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Managed service providers may be the only folks in IT who believe 2009 will bring more economic joy than sorrow.

But it also will bring more competition.

So says a managed services survey conducted by IT industry association CompTIA being released this month. The study looked at 200 MSPs in the United States and Canada, their current business climate and both present and future business objectives, and determined that, at least for the managed services market, the sky is not falling.

In fact, more than half of the MSPs surveyed believe their revenues will increase an average of 25 percent next year. That amount is on top of the average 28 percent operating profit margins the MSPs anticipate this year.

On the heels of a projected revenue increases comes a slew of new competition, the survey noted. While about 20 percent believe the MSP market is competitive today, about 40 percent believe that increased competition from both local and national MSPs will be a reality in 2009.

One of the keys to MSPs’ current success and projected growth seems to be on knowing their market — 46 percent of MSPs surveyed reported they garner their revenues from a single industry. Indeed, the most popular industry for MSPs in 2008 was financial services, at 37 percent, followed closely by health care services, at 36 percent. Professional services, manufacturing and government/nonprofit/education rounded out the top five with 30 percent, 27 percent and 24 percent, respectively.

For 2009, however, the picture looks much different. Manufacturing tops the industry with the most projected growth for MSPs, at a whopping 78 percent. Runner up is government/nonprofit/education at 52 percent. Health care is third at 42 percent, followed by professional services at 37 percent and financial services at 34 percent, according to the survey.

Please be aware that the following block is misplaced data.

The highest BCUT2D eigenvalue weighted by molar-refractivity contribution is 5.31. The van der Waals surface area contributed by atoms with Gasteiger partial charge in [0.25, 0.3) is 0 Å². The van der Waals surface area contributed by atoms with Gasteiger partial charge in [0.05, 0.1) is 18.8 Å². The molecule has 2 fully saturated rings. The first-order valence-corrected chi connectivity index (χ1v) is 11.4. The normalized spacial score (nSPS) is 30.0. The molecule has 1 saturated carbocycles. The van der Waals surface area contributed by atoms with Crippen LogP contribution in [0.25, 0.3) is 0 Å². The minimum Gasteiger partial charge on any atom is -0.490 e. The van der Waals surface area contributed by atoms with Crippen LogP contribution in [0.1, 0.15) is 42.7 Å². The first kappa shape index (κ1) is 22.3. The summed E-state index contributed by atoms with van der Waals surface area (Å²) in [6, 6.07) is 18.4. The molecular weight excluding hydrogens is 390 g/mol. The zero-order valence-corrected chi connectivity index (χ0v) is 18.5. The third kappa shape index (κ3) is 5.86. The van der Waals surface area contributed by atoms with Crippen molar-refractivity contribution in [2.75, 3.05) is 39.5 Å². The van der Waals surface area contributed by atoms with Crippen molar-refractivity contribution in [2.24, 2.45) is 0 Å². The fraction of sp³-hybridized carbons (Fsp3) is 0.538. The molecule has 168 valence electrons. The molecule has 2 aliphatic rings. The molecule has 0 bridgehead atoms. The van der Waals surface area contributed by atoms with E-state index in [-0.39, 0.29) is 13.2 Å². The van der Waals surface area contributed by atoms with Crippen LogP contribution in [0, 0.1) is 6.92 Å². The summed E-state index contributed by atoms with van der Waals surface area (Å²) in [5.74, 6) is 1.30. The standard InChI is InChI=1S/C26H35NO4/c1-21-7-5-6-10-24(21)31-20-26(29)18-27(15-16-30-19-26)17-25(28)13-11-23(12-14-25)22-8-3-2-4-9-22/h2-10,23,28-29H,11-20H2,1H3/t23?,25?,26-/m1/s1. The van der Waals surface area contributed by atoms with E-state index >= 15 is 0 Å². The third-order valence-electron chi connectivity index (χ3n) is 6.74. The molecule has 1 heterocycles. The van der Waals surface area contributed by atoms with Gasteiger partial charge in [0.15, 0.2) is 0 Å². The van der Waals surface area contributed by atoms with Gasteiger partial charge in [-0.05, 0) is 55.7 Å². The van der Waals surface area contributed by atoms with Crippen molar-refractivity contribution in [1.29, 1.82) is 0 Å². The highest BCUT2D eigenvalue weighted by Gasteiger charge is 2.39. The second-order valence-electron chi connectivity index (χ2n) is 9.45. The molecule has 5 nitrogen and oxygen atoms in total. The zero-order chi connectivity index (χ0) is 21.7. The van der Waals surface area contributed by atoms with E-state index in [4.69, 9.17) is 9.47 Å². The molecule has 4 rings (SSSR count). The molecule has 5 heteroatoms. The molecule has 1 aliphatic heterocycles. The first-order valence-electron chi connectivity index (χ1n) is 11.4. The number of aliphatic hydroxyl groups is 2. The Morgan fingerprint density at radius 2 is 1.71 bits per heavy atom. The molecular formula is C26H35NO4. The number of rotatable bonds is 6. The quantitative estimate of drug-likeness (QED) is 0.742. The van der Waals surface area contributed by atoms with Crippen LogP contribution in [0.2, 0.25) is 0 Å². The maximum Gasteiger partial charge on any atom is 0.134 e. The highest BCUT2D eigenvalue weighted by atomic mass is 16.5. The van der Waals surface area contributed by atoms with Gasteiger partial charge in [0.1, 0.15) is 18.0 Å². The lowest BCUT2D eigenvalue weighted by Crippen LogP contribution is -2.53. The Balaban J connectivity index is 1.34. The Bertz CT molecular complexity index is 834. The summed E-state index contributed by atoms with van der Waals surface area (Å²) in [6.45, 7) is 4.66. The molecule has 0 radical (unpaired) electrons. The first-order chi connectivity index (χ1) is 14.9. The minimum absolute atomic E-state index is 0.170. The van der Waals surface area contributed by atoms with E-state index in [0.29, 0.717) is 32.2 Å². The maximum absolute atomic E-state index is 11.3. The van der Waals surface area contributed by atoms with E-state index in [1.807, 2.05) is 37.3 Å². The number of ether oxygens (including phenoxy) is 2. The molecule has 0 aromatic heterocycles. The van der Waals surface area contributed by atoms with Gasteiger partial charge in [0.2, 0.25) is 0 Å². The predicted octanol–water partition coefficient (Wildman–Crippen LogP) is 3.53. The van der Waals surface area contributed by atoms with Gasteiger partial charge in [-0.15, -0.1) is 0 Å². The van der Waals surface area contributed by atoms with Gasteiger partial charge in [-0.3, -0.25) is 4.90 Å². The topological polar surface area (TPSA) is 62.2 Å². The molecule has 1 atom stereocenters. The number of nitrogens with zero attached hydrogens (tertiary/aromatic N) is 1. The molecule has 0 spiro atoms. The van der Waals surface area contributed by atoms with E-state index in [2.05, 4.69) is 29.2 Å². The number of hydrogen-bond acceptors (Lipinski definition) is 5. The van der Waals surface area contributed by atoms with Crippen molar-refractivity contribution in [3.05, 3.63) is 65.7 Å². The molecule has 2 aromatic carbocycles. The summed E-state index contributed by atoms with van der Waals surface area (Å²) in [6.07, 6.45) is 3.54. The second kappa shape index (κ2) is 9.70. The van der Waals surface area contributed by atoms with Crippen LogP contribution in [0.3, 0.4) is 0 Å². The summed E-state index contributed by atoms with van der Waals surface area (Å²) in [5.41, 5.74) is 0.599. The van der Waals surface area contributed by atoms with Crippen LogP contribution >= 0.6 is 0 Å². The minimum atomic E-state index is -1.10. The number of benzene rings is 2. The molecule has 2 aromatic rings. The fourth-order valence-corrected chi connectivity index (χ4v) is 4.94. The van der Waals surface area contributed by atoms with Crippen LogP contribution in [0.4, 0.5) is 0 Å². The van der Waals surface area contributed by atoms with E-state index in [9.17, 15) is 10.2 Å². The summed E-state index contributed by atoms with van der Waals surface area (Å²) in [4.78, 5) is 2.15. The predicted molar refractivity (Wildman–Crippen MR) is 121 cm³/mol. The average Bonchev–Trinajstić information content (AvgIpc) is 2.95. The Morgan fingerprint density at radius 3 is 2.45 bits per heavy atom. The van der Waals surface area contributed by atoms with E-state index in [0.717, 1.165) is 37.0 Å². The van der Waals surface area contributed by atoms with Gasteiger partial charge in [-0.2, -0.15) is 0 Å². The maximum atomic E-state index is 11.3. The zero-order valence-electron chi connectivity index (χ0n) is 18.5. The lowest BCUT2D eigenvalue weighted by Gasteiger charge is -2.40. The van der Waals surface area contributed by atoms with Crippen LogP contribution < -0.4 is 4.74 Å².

Pricing, or the method by which MSPs determine their rate of service, also is a factor in the success of many MSPs, according to the survey. Those MSPs who are considered in the survey to be “profit leaders” tend to focus heavily on research-based pricing strategies.

“The data suggests that what is important, ?rst of all, is that MSPs develop a deep understanding of their customers. Then they can set price based on the value that managed services create for those customers,” the survey noted. “They can also focus on those customer segments where their services offer the most value.”

The survey further noted that that MSPs should abandon convoluted pricing structures and instead choose a framework that is simple enough for salespeople to apply in a consistent, disciplined manner. “Complex pricing structures tend to be harder to implement consistently, which in turn can lead to mismatches between price and delivery cost,” according to the survey.

And when it comes to breadth of services, more is not always better, the report noted. Indeed, although the majority of respondents ranked “breadth of services” as their second highest value proposition to their customers (at 24 percent, second only to “relationship with customers” at 39 percent), when comparing the “profit leaders” to the “profit laggards,” both groups reported covering virtually the same devices. “The difference … was not statistically significant,” the survey noted.